Holy Week meals are centered around community. This year, I’m eating them alone.
The bread and wine we share on Maundy Thursday is a reminder of Christian unity. Being separated from that “we” during the week that should emphasize our oneness simply feels off-balance.
I’ve never baked handmade bread in my life. Logically, there’s no reason Covid-19 should make me start, not with two loaves of sandwich bread in my freezer and another on my counter. But Easter is coming and bringing another “never in my life”: I’ve never spent Holy Week alone.
I knew I wouldn’t have much company this year: Moving to a town where I have an amazing job but no prior connections inevitably meant spending Holy Week away from both friends and family. But I counted on worshiping every day with the people at my church and enjoying an Easter brunch with them. Now, that’s not an option.
The entire church season of Lent, preceding Easter, is marked by food. It’s traditional to give up meat (besides fish) during Lent, for example. Even Christians who aren’t as traditional often give up indulgences like alcohol or desserts. These small sacrifices—part of Lent’s focus on remembering the cost of our redemption—are meant to deepen our celebration of Easter. Christians believe we can’t fully rejoice in resurrection unless we know a real death was defeated, so Lenten worship tends to be solemn. And one of the most solemn days is Maundy Thursday.
The night before Jesus was crucified, he and his disciples observed Passover by eating the Seder meal. At that final meal, Jesus established something new: the sacrament of Holy Eucharist or Holy Communion, a sign of Christians’ unity with God and with one another. On Maundy Thursday, we remember that last Passover and the first-ever Communion. Each unique observance highlights how central community is to Christian life.
Many congregations host a potluck before the service. People bring Mediterranean food—pita bread, olives, hummus—to share.
Jesus began his last meal by washing his disciples’ feet, something only servants usually did. During the church service, we, too, have the option to take turns washing one another’s feet, to remind ourselves how we can serve each other.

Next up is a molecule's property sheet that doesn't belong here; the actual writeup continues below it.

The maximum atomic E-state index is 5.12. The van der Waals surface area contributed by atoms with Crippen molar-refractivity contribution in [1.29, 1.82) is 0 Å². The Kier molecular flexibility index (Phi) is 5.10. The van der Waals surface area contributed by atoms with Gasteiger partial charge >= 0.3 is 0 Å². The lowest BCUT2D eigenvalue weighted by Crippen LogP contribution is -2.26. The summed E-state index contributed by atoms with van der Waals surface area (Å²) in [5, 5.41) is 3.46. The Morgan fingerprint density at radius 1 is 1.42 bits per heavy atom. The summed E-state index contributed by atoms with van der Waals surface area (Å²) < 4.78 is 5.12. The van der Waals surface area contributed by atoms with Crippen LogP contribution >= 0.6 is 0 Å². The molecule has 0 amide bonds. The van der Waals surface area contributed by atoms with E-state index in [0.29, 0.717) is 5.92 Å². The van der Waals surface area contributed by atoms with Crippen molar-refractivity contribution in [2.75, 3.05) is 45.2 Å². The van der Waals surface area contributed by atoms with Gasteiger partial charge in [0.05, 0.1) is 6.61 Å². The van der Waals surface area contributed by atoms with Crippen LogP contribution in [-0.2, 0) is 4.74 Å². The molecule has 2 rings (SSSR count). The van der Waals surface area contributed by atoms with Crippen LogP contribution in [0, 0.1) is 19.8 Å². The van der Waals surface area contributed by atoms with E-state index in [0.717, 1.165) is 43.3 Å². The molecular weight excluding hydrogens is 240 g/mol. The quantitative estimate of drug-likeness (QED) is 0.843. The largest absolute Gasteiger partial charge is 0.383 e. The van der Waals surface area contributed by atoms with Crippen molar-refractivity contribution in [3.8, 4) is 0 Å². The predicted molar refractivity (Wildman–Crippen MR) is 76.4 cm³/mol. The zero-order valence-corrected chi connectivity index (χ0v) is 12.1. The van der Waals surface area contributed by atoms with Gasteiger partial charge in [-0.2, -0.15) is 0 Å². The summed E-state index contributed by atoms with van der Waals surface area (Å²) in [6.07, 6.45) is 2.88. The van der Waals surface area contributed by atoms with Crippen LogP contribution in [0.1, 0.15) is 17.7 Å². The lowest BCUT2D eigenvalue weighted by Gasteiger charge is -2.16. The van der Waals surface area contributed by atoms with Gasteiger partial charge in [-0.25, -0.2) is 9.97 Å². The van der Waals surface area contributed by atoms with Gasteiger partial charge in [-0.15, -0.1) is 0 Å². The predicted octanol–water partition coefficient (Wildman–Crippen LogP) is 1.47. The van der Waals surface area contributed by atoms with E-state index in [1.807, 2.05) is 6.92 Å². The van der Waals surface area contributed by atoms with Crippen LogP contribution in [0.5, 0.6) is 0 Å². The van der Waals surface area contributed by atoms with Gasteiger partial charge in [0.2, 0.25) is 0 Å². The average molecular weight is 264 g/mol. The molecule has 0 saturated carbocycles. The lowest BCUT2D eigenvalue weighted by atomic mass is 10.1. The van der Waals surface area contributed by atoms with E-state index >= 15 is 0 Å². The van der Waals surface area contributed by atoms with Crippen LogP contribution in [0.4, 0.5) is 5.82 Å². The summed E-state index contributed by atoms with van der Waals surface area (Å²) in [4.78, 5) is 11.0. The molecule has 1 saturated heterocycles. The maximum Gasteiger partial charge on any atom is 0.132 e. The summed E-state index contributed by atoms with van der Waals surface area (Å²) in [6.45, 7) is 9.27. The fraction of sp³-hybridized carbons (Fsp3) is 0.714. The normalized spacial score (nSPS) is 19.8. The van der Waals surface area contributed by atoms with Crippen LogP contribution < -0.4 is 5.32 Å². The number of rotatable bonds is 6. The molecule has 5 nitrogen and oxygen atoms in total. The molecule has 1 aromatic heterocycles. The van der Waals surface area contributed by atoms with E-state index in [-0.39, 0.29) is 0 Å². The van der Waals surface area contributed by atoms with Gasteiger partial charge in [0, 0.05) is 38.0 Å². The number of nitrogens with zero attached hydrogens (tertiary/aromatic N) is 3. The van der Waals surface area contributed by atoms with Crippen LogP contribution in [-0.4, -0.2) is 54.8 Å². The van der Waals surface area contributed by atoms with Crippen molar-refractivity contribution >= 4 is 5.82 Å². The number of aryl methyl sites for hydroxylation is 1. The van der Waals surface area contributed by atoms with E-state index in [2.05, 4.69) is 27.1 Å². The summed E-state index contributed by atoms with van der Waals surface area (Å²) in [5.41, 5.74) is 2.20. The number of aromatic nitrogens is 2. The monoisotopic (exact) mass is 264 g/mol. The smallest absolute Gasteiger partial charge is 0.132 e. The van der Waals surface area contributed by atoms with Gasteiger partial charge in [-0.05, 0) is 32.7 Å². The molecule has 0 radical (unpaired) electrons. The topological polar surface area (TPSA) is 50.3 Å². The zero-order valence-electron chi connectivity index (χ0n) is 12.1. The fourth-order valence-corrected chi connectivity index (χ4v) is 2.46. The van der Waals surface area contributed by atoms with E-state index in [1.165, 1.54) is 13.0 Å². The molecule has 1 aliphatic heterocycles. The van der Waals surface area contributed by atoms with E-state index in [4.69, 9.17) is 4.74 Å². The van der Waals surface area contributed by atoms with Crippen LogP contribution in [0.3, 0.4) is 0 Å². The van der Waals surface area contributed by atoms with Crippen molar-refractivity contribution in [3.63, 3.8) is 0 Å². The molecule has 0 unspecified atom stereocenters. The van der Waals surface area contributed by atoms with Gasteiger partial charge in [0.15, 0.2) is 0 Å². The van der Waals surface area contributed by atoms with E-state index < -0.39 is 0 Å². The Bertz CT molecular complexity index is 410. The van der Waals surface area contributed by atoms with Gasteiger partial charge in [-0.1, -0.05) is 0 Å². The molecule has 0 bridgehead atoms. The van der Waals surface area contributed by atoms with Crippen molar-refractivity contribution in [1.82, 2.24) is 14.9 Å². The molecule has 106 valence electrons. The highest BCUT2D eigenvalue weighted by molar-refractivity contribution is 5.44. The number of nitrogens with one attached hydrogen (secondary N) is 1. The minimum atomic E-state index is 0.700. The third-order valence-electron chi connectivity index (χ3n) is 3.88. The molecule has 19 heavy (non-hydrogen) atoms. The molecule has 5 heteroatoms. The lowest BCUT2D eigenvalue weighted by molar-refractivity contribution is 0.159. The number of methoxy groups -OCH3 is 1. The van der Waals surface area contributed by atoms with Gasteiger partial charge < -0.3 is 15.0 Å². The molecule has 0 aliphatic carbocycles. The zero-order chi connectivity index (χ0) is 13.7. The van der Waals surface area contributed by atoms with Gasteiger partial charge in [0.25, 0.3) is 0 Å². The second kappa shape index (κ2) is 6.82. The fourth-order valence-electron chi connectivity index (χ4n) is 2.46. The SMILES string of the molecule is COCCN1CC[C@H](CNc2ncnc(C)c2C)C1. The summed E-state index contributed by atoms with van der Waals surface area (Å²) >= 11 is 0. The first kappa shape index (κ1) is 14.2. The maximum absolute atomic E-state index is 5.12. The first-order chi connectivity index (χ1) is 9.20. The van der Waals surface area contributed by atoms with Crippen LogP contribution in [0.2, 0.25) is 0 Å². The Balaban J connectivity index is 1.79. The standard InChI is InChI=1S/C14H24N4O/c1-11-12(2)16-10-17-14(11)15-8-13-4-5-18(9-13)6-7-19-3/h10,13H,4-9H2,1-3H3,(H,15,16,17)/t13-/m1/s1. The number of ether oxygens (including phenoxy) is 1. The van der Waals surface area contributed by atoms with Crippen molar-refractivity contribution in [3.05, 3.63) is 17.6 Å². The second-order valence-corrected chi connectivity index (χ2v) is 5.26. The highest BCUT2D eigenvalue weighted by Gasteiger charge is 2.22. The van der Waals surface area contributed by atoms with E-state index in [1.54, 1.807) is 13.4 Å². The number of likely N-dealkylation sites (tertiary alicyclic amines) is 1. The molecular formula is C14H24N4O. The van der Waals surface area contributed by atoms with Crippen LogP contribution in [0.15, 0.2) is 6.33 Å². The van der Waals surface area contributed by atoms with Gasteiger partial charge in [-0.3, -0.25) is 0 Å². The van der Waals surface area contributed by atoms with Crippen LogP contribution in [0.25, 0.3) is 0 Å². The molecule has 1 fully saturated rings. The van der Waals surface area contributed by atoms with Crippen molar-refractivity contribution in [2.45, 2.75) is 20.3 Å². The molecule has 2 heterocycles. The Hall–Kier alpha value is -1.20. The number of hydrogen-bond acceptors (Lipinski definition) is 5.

I counted on worshiping every day with the people at my church and enjoying an Easter brunch with them. Now, that’s not an option.
It’s optional because not everyone is comfortable washing feet or having their feet washed. I always participate, but it’s not entirely comfortable for me either. Being barefoot in church feels weird, and allowing someone else to kneel down, pour warm water over your feet, wipe them gently with a sponge, and pat them dry is surprisingly hard.
It can be a good reminder, though, that letting people see your maybe-not-perfectly-presentable parts is a must-have for authentic relationships. For me it’s a good lesson in humbly accepting service from others. It dramatizes the truth that mutual support undergirds a healthy community.
The highlight of the service is Communion. We kneel together at the altar rail and together receive a bite of bread and sip of wine. The pre-Communion prayers quote Jesus’ own words: “Take, eat: This is my Body, which is given for you. Do this in remembrance of me.”
We say in return: “We who are many are one body because we all share one bread, one cup.”
That declaration always strikes me as an especially beautiful description of Christian unity. Being separated from that “we” during the week that should emphasize our oneness simply feels off-balance.
Which brings me to the bread. At the start of the Covid crisis, I panicked about shortages and googled “flatbread recipe no yeast” (because never baking means I don’t own yeast). I just wanted a vehicle for peanut butter, so finding sandwich bread eliminated my immediate baking plans. But the idea returned as I thought about improvising ways to commemorate Holy Week.
There’s no way that making flatbread can ever substitute for taking Communion. But it does feel like a way to acknowledge that Maundy Thursday isn’t just any day of the week. It’s different because of a Passover meal 2,000 years ago, when eating the traditional flatbread first became a celebration of the presence of Christ and a reminder of his people’s unity with him and with each other.